Now that I’m thinking about it this may be one of the earliest records I bought at Desert Shore Records, the used record store in Syracuse that for several years provided nearly all of my record collection.
Desert Shore was in an odd location, in a windowless space at the very very rear of a long building on South Crouse Avenue that currently (and for a long time) houses Faegan’s. An apartment building with retail on the ground floor, you entered through a door on the side, which opened onto a small beauty salon, then went around a corner and way, way in the back was the little space that Desert Shore occupied when we first arrived there in 1978. At some point it moved into a more spacious room further up front in the building (and I don’t think anything ever took its place in what was the most hidden retail space I’ve ever encountered). Some years later, the original owner (Alan?) sold out and it moved to a second-story space on Marshall Street. By then, it wasn’t the same place and I moved on. But for those first few years, going to Desert Shore was one of our ways of blowing off steam, of decompressing . . . whether we bought anything or not, it was time not spent studying or working. In those days, most used records went for $2-$3 (at a time when new records ran $6-8). Quality varied, and I must say that they were willing to sell some pretty beat-up stuff, but I also got some treasures.
This was another one that my high school friend Dan had hepped me to . . . one of his mixtapes included a track or two from this album, so I had some idea what to expect. So, being very into the wild humor of those tracks, I wouldn’t have hesitated to put $2 or $3 into this find, in the fall of 1978 (when $2 an hour was about what I made)*.
This record was from 1975 — if you came at it in order, from The Turtles and the first two Flo & Eddie albums, you might have thought they’d lost their minds, because this is pretty much entirely a comedy album. There is only one song that I would say is a straight-forward rock song is “Rebecca,” (written by Albert Hammond and Mike Hazlewood) — but if you really study it, it’s an oddly bitter fantasy about a woman the singer doesn’t even know. He made up her name, her story, everything. We’ve all done something like that, but it comes off remarkably but effectively bitter in the voices of Flo & Eddie. It’s my favorite song on the album, by far.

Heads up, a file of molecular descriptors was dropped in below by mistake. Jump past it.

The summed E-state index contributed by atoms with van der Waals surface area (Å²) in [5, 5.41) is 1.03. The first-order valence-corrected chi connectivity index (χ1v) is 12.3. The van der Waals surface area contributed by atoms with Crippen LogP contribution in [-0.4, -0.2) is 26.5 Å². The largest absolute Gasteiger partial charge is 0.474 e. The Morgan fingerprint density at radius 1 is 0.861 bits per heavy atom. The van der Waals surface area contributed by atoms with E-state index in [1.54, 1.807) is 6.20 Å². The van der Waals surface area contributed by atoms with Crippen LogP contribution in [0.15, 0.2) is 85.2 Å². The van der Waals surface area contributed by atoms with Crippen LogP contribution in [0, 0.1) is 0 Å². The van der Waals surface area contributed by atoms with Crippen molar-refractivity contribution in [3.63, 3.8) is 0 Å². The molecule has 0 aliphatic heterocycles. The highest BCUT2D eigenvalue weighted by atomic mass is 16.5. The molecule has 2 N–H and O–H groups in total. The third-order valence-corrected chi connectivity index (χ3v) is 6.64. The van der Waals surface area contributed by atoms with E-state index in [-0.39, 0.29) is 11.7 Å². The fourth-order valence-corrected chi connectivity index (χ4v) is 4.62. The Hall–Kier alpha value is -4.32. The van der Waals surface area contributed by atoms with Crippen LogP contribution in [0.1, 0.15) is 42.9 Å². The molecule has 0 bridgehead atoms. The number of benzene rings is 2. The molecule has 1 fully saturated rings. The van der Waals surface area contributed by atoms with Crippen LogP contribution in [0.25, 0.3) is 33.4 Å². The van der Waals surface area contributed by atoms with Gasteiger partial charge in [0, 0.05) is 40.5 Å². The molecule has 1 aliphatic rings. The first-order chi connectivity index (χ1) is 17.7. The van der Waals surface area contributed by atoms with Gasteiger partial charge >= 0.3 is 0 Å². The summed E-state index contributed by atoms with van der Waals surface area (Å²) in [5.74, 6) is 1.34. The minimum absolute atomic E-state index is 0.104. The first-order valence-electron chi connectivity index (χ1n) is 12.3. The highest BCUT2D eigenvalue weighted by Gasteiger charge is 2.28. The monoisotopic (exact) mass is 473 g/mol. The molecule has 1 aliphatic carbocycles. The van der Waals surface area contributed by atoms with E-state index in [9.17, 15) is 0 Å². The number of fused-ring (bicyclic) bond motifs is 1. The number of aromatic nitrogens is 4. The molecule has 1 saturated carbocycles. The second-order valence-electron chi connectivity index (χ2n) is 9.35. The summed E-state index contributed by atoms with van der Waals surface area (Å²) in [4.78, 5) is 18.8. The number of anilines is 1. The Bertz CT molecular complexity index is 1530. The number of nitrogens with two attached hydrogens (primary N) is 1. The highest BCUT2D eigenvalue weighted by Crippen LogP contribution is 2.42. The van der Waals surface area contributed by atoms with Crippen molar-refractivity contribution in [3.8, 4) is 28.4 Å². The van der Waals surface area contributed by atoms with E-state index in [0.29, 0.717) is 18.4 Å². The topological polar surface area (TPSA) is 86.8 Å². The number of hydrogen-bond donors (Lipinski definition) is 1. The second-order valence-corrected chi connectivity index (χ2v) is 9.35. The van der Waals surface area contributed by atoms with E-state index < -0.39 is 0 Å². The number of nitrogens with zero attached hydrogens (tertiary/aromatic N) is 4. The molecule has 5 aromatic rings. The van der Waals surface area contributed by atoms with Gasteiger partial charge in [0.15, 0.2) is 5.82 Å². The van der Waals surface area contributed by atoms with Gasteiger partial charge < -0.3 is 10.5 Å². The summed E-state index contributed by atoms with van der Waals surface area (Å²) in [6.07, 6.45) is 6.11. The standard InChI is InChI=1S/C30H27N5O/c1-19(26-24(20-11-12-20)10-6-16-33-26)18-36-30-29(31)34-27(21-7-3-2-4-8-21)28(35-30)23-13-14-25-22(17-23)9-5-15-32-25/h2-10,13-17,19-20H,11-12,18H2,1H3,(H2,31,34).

Nearly everything else is comedy, but comedy that shows off their musical chops. The album screams to a start with “Illegal, Immoral and Fattening,” a warning to hide your daughters from these creeps: “Well, we won’t get fooled again / And if we do we’ll tell you when….”
“Kama Sutra Time” is an elaborate joke, as is “The Sanzini Brothers Return.” The side closes with a parody that would never be released today, “Livin’ In The Jungle.” I’m sure their hearts were in the right place, and that they meant this as a parody of what some white people thought about some forms of black music, but there are parts of this that are a little tough to listen to in the modern age.
“That’s what you call your African percussion. You pay eight bucks to see War do this shit! Santana! Earth Wind & Fire! Osibisa! Helen Reddy! . . . Helen Reddy?” And then it gets offensive . . . . funny, but offensive.
There’s also “The Kung Fu Killer,” which slays the pretentiousness of The Doors’ “The End,” and a long weird bit called “Eddie Are You Kidding” followed by a musical advertisement for a “Pop Star Massage Unit” — “Mick Jagger sings ‘Jumpin’ Jack Flash’ between your legs, ladies and gentlemen!”
Then it closes with a fairly normal song, “Let Me Make Love To You,” and a version of “There’s No Business Like Show Business,” done so straight that their tongues have to be in their cheeks.
Throughout the album, they show their penchant for mimicry and mockery, with snatches of this song or that, including “Bang A Gong” (they sang on the original), “Benny and the Jets,” and more. They proclaim that it’s a fine line between Joni and Yoko. They say that Jerry Garcia wouldn’t get up out of his own puke to sink with their audience. I’ve memorized practically every word of this album, and it’s easily my favorite Flo & Eddie record.
Danny and I played this record many, many times in our freshman year (though perhaps the humor is more sophomoric?), and were very excited when we had the opportunity to see Flo & Eddie perform live at the legendary student nightclub, The Jabberwocky. Was it the spring of ’79, or the fall? Unclear at this remove. I do remember that they put on an energetic show before a small crowd, that Danny and I were clearly the most excited to see them, and that at some point they discarded a drumstick and a prop sailor’s hat that we grabbed and kept for a very long time before realizing that what we had there was a sweaty old sailor’s hat, and that no one else cared who Flo and Eddie were. At the time, I couldn’t help but feel sorry for them or anyone who had been at the heights of show business and were now playing before bar crowds that may not have even really known who they were – that’s got to be an unpleasant feeling, but that’s where they were at that point. We appreciated them, anyway, and like true pros, they gave us a show, but you could tell it was a much smaller space than they were accustomed to playing.
*Just for reference, restaurant servers in Pennsylvania now get a minimum wage of $2.83, in case you’re wondering how great our economic system is — they’re guaranteed to make at least as much money as I did in entry level jobs 42 years ago.